U.S. submarkets with access to public transportation are achieving rents that are almost 80 percent higher than the broader office market, driven by changing commuting patterns and an intensifying battle by companies to recruit and retain employees.
This space, which is just under a third of the national office inventory (excluding New York), will be in high demand from tenants and continue to appreciate over the long term, based on JLL’s latest transit-served market analysis.
“The era of the long car commute from the suburbs to the city is over, as is the concept of young city dwellers driving to jobs in the suburbs. Workers are demanding offices served by public transportation and our research shows that infrastructure investment is critical to establishing sustainable office markets,” says Scott Homa, JLL’s Director of U.S. Office Research.
Average asking rents for Class A space near public transportation exceed $51 per square foot nationally, based on the analysis. The vacancy rate is also lower in these transit-accessible submarkets at 12.2 percent, 230 basis points below the national average, according to the report.
In Fairfield County, Connecticut, the Greenwich Central Business District (CBD) achieves asking rents of $88.40 per square foot. That’s nearly 2.5 times more expensive than the broader office market.
Rents in both Downtown Walnut Creek and Downtown Pleasant Hill in the East Bay (San Francisco), both of which have BART (Bay Area Rapid Transit) stations, now stand at $44.00 per square foot. This rate compares with the average East Bay suburban rents at $32.51 per square foot. Investors are drawn to the 35 percent higher office rents near East Bay BART stations.
“BART access draws in talent from more urban areas of the Bay Area and facilitates reverse commutes for larger users who may be priced out of the Oakland CBD or San Francisco,” says the report.
Due to the strong fundamentals and sustained demand, nearly half of all office development in the U.S. is taking place in submarkets with public transportation, spearheaded by New York City’s Hudson Yards, One Vanderbilt and Salesforce Tower, which all have new or expanded transit facilities either onsite or nearby, says the report.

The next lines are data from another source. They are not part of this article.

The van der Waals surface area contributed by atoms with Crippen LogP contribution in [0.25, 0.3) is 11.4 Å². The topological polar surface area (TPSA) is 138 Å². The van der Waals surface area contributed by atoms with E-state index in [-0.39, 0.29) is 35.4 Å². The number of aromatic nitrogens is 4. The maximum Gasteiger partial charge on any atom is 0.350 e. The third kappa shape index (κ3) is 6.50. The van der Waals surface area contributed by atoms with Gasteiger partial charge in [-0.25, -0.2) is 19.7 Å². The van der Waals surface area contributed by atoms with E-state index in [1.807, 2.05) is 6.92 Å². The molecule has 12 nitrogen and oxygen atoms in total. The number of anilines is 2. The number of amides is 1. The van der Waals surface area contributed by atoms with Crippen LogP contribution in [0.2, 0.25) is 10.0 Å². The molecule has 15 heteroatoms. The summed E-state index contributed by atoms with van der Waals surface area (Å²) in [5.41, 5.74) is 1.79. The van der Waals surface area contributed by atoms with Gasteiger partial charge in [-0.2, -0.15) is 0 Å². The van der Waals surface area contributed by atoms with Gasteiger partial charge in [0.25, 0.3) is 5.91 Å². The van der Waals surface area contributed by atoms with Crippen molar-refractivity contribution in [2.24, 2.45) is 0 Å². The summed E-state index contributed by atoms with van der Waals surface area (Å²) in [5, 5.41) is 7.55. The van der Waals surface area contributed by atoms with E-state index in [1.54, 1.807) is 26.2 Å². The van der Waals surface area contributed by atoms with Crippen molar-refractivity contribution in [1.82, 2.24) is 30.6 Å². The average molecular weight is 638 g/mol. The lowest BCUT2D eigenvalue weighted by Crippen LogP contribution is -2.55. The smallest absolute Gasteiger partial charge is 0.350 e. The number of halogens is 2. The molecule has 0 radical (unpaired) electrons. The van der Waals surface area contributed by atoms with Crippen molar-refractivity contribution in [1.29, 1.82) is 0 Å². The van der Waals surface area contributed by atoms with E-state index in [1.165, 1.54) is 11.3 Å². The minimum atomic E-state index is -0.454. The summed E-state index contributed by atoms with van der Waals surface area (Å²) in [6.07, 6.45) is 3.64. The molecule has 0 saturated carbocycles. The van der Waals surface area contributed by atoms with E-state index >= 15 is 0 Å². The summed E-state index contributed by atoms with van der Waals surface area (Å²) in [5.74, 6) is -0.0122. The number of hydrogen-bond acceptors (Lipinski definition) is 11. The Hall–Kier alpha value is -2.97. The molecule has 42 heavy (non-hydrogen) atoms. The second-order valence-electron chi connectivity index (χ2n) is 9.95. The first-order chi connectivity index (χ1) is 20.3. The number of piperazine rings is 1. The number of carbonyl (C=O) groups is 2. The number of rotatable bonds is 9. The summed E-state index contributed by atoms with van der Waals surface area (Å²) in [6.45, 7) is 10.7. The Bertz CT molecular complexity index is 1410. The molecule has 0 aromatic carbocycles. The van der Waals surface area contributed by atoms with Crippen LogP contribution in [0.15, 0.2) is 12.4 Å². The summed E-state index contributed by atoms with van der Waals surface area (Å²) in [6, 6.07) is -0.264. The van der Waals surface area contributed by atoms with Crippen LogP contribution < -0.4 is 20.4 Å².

In Los Angeles, developers across property types – multifamily, office and hotel – are embracing the region’s growing public transportation system. Hollywood, Downtown, the Arts District, Santa Monica and Culver City are all registering increases in transit-oriented development. Other traditionally car-oriented cities, such as Atlanta, Dallas and Phoenix, are also seeing similar trends on a smaller scale.
This shift in market dynamics coincides with the push for more public transportation infrastructure by voters and elected officials across the country.
In 2013, the American Society of Civil Engineers (ASCE) released its quadrennial “Infrastructure Report Card,” giving the U.S. a D+ rating. The score means that infrastructure is poor and mostly below standard, with many elements approaching the end of their service life. The report estimated that Congress and the states must invest an additional $206 billion each year to prevent adverse economic consequences to families, businesses, and the economy.
President Donald Trump, during his election, promised to spend $1 trillion updating and improving aging U.S. infrastructure.
Voters have shown support for using local taxes to help fund expansion, as evidenced by the success of Measure M in Los Angeles, which allows the city to regulate the marijuana industry; and the T-SPLOST (a local option sales tax for transportation) and MARTA (Metropolitan Atlanta Rapid Transit Authority) referenda in Atlanta. In the latter, Atlanta-area residents voted to pass two transportation funding tax increases late last year. The tax increases will provide funding for street projects and expansion of MARTA buses and rail lines.
Homa says investment in public transportation projects will be increasingly important as urbanization continues. For the office sector, expansion will open up new frontiers for clustering, development and relocation possibilities, improving access to talent and driving innovation.
In the future, increased density, limited road and parking spaces will drive the growth of transit-accessible regions. These trends will continue over the long term as many infrastructure projects currently under construction open to the public, and living patterns change accordingly, says the report.